What is dialogue?

What Does dialogue Mean

Originating in the Latin concept dialŏgus (which, in turn, derives from a Greek word), a dialogue describes a conversation between two or more individuals , who express their ideas or affections in an alternative way to exchange positions. In that sense, a dialogue is also a discussion or contact that arises with the purpose of reaching an agreement .

An example of this meaning of the word in question could be the one that we expose below: “The leaders of the two most important political parties in the country established an intense dialogue to try to find a solution and thus establish an agreement with the objective of improve the economic situation ”.
On the other hand, the dialogue can be described within the framework of a literary work , in prose or verse, in which a conversation is set up or controversies arise between two or more characters. It is used as a textual typology in literature when two characters appear who make use of diegetic discourse and act as interlocutors.

In this literary field, we have to underline the existence of an author who established dialogue as a genre. This is none other than the Greek philosopher Plato who has an interesting work that is classified into four categories depending on the stage of his life to which they correspond.
Thus, in the first place would be the Socratic dialogues that are the texts that he made during his youth and that focus on questions of an ethical nature. In second place are the transitional works that revolve around politics, and the third category corresponds to what are the critical dialogues that were carried out during his maturity and that are characterized by the fact that he talks about myths and ideas.
Finally, the fourth category is the one that encompasses the so-called old age dialogues. In them, he not only raises questions already protagonists of previous works, but also opts for tackling new topics such as, for example, medicine and also nature.
Likewise, we must not forget that, throughout history, many are the writers who have used the term dialogue to title works in which they themselves "converse" with important characters or with certain elements of our daily life. This would be the case, for example, of Victoria Ocampo with Dialogue with Borges or Gianni Vattimo with Dialogue with Nietzsche .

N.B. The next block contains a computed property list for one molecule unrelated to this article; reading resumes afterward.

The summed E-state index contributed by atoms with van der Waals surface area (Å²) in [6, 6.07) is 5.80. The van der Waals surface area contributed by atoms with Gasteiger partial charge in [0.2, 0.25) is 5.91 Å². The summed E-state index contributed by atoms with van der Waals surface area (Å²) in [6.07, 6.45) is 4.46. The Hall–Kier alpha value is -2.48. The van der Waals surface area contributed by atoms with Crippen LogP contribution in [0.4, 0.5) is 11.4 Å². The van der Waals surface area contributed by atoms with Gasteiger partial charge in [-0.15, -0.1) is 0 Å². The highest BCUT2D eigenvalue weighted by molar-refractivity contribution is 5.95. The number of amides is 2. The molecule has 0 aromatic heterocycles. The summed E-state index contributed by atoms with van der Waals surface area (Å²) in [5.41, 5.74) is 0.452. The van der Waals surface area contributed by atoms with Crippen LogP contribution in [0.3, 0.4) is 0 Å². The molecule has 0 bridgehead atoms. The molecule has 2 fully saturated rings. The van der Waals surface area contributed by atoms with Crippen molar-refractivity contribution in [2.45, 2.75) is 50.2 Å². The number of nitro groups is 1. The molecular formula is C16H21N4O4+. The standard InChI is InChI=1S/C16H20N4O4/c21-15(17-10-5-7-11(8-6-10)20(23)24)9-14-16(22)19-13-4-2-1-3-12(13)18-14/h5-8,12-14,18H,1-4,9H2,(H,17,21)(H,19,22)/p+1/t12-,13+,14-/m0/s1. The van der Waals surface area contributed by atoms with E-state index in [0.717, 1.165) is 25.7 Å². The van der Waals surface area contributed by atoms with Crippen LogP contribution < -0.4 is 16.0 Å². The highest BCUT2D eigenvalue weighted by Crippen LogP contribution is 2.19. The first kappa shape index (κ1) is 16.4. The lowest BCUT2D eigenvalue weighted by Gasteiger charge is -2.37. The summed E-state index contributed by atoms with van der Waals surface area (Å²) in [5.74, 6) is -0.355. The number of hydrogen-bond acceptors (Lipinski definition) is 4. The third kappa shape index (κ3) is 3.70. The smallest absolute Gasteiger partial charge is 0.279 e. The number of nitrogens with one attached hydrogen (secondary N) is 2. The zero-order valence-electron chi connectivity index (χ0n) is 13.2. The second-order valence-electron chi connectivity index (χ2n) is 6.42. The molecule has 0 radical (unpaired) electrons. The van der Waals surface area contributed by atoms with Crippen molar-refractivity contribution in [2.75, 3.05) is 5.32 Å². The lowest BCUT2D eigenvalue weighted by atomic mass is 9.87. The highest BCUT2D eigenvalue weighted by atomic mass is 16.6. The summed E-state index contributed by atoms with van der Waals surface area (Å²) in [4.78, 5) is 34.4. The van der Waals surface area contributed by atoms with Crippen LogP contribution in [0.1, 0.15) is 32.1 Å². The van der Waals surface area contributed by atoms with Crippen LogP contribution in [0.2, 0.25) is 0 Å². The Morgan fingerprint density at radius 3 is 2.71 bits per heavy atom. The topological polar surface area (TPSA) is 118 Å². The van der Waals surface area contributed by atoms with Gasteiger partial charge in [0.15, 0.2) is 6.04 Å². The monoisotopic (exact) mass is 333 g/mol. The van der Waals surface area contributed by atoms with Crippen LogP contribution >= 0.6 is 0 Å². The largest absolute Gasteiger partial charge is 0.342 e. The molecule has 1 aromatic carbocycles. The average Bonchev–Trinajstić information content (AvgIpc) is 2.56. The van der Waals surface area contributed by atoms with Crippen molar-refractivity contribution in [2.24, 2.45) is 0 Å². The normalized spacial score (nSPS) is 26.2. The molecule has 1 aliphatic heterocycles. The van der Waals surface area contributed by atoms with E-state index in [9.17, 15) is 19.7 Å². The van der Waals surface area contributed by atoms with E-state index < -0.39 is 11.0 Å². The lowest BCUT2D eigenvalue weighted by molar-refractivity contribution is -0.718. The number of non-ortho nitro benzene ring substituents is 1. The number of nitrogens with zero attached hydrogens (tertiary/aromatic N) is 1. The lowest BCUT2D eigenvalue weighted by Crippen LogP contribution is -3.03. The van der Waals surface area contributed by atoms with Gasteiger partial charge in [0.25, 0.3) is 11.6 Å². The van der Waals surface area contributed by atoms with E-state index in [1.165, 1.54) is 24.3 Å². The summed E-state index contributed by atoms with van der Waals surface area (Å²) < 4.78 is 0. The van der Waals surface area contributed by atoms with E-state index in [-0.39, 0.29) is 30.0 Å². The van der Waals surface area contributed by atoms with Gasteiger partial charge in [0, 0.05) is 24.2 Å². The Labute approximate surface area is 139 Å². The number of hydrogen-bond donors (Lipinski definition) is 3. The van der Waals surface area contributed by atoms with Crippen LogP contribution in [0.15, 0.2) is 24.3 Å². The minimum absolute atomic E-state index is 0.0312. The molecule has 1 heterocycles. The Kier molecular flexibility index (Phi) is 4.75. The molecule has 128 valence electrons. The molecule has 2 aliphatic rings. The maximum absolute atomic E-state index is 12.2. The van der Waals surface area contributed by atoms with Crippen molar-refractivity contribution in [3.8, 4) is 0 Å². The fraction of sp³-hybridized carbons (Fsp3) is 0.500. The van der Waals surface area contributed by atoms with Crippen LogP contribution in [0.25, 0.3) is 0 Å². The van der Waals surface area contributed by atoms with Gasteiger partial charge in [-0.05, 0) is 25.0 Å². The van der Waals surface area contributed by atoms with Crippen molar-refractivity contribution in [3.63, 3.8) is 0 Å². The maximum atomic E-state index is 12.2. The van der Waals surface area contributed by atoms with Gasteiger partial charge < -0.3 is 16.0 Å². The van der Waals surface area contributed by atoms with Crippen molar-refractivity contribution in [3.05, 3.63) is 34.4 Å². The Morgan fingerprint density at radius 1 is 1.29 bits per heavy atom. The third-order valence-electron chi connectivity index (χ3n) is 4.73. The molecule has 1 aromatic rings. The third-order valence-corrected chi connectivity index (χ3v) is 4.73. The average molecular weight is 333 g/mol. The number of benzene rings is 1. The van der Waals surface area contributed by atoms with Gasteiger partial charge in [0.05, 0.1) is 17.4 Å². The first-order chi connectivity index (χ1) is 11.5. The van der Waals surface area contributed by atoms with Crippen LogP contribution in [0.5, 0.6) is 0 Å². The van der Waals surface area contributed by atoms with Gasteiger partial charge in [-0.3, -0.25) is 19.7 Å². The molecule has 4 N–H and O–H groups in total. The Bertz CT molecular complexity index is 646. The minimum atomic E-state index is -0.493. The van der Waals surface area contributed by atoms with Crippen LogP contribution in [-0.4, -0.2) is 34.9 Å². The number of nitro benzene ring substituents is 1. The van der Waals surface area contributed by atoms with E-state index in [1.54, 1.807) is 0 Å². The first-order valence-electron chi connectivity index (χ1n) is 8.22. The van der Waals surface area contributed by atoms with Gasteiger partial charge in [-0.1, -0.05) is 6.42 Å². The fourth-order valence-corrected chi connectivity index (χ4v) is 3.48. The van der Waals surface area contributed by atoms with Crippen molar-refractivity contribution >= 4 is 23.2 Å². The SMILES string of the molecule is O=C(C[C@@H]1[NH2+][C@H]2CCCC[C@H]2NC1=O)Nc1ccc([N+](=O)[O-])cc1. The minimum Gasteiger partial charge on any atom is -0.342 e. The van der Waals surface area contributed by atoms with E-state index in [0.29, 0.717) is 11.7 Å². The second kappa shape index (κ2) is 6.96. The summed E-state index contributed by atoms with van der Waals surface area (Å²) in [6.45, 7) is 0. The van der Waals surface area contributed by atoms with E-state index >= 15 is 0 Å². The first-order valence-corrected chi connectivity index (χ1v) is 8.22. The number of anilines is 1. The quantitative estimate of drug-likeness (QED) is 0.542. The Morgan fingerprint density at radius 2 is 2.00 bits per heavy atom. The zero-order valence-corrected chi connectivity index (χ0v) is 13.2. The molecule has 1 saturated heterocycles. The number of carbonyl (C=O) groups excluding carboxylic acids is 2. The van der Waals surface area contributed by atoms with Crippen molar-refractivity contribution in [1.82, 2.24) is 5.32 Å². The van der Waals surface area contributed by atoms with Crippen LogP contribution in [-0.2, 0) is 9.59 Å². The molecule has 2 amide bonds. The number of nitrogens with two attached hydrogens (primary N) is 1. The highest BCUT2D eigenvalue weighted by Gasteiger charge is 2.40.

In its most common use, dialogue is a form present in both oral and written discourse where two or more people communicate with each other. It is a valid and appropriate resource for exchanging ideas by any means, whether direct or indirect.
Dialogue can be both a polite conversation and a violent argument. In any case, dialogue is usually spoken of as an exposition and exchange of thoughts where the positions of the interlocutor are accepted and the participants are willing to modify their own points of view. That is why there is a consensus on the need for dialogue in fields such as politics , for example.

It is said that the will to power and authoritarianism tend to exclude dialogue, since they pretend that its truth is the only valid one and discredit the opinions of the opponents, in an attempt to strengthen their dominance.
Genuine dialogue tries to seek the truth and promote knowledge without prejudice, unlike rhetoric that seeks to persuade and convince through a manipulation of opinion.

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